Re-emergence of Cassava Brown Streak Disease in Uganda
Alicai, T., Omongo, C.A., Maruthi, M.N., Hillocks, Rory, Baguma, Y., Kawuki, R., Bua, A., Otim-Nape, G.W. and Colvin, John (2007) Re-emergence of Cassava Brown Streak Disease in Uganda. Plant Disease, 91 (1). pp. 24-29. ISSN 0191-2917 (doi:10.1094/PD-91-0024)Full text not available from this repository.
During November 2004, veinal chlorosis on mature cassava leaves, typical of cassava brown streak disease (CBSD), was observed at Mukono in central Uganda. Five out of 11 cultivars at the site showed CBSD symptoms (incidence range 4 to 64%). In a survey of farmers' fields, CBSD was observed in Wakiso and Mukono districts. Incidence of cassava mosaic disease was also recorded and averaged 60% for landraces (range 16.7 to 100%) and 20% for resistant varieties (range 0 to 65%). Leaf samples of plants with CBSD symptoms produced an amplicon of 222 bp using reverse transcription-polymerase chain reaction with primers that amplify a fragment of the coat protein (CP) gene of Cassava brown streak virus. Sequence comparisons based on the amplified CP gene fragment indicated that the isolates have 77 to 82.9% nucleotide and 43.9 to 56.8% amino acid identity with those from Mozambique and Tanzania. There was 95.9 to 99.5% nucleotide and 85.1 to 90.5% amino acid identity among the Ugandan isolates. These results confirm the re-emergence of CBSD in Uganda after it was first observed in the 1930s in cassava introduced from Tanzania and controlled by eradication. Prior to this report, CBSD was known to be restricted to the coastal lowlands of East Africa.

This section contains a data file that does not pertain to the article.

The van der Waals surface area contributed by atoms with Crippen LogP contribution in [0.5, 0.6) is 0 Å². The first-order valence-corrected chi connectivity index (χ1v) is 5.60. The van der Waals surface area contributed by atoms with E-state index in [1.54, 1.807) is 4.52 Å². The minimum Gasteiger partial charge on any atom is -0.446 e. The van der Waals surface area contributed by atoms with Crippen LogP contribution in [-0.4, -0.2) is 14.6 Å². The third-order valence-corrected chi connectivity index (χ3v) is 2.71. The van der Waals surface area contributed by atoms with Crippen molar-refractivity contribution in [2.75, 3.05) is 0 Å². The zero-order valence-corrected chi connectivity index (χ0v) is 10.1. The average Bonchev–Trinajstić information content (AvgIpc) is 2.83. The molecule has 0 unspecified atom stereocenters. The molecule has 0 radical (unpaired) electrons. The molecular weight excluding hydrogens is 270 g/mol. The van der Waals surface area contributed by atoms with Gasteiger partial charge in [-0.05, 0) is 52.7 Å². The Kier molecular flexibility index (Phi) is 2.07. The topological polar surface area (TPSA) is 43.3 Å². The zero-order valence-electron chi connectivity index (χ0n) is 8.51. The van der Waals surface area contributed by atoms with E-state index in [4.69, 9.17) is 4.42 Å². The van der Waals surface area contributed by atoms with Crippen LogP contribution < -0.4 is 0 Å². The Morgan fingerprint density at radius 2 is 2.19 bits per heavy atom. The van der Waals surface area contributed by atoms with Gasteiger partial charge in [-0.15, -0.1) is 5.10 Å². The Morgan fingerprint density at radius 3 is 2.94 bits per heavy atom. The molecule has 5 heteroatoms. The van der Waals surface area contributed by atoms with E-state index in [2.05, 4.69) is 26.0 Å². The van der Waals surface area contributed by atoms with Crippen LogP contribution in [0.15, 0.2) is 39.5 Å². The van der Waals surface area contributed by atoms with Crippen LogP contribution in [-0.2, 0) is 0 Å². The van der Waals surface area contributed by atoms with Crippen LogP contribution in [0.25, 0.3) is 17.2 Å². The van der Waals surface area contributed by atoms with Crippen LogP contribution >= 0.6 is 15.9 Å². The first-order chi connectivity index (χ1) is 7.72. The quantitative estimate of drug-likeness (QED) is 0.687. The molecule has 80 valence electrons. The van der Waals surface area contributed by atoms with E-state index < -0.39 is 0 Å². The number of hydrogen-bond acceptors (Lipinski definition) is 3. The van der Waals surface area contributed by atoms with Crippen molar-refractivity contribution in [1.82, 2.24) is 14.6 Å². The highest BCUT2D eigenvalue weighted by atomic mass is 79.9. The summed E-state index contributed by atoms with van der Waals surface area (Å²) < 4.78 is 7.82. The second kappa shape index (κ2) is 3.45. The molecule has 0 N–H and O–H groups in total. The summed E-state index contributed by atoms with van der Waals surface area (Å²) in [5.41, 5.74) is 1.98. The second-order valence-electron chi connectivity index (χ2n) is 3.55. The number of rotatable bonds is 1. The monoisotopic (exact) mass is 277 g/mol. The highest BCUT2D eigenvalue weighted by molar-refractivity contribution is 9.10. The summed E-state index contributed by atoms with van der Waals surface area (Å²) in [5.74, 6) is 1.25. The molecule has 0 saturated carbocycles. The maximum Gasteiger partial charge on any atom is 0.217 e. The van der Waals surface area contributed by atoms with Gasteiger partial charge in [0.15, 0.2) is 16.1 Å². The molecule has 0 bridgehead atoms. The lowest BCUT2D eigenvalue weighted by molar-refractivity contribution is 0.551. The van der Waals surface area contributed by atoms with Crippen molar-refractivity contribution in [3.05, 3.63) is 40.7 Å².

|Uncontrolled Keywords:||begomovirus, Bemisia tabaci, CMD|
|Subjects:||S Agriculture > S Agriculture (General)|
S Agriculture > SB Plant culture
|School / Department / Research Groups:||Natural Resources Institute|
Natural Resources Institute > Agriculture, Health & Environment
|Last Modified:||11 Nov 2011 12:06|
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